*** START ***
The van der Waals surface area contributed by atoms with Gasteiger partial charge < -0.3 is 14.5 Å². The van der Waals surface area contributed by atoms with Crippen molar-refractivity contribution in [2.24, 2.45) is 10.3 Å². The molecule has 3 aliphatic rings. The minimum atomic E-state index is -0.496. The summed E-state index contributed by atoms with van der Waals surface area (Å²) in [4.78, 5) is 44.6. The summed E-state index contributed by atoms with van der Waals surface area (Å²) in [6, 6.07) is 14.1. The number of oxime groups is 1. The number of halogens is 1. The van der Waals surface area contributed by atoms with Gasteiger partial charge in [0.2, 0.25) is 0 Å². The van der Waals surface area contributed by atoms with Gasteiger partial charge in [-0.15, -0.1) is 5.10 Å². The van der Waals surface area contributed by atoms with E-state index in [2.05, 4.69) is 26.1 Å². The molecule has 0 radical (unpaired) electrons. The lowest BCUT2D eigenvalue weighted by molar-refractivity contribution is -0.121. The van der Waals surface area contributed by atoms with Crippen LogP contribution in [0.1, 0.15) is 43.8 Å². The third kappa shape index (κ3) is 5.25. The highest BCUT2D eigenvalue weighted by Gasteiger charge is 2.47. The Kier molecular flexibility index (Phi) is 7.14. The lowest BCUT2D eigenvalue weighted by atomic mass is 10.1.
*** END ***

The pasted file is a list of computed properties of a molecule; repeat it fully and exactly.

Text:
The van der Waals surface area contributed by atoms with Gasteiger partial charge < -0.3 is 14.5 Å². The van der Waals surface area contributed by atoms with Crippen molar-refractivity contribution in [2.24, 2.45) is 10.3 Å². The molecule has 3 aliphatic rings. The minimum atomic E-state index is -0.496. The summed E-state index contributed by atoms with van der Waals surface area (Å²) in [4.78, 5) is 44.6. The summed E-state index contributed by atoms with van der Waals surface area (Å²) in [6, 6.07) is 14.1. The number of oxime groups is 1. The number of halogens is 1. The van der Waals surface area contributed by atoms with Gasteiger partial charge in [0.2, 0.25) is 0 Å². The van der Waals surface area contributed by atoms with Gasteiger partial charge in [-0.15, -0.1) is 5.10 Å². The van der Waals surface area contributed by atoms with E-state index in [2.05, 4.69) is 26.1 Å². The molecule has 0 radical (unpaired) electrons. The lowest BCUT2D eigenvalue weighted by molar-refractivity contribution is -0.121. The van der Waals surface area contributed by atoms with Crippen LogP contribution in [0.1, 0.15) is 43.8 Å². The third kappa shape index (κ3) is 5.25. The highest BCUT2D eigenvalue weighted by Gasteiger charge is 2.47. The Kier molecular flexibility index (Phi) is 7.14. The lowest BCUT2D eigenvalue weighted by atomic mass is 10.1.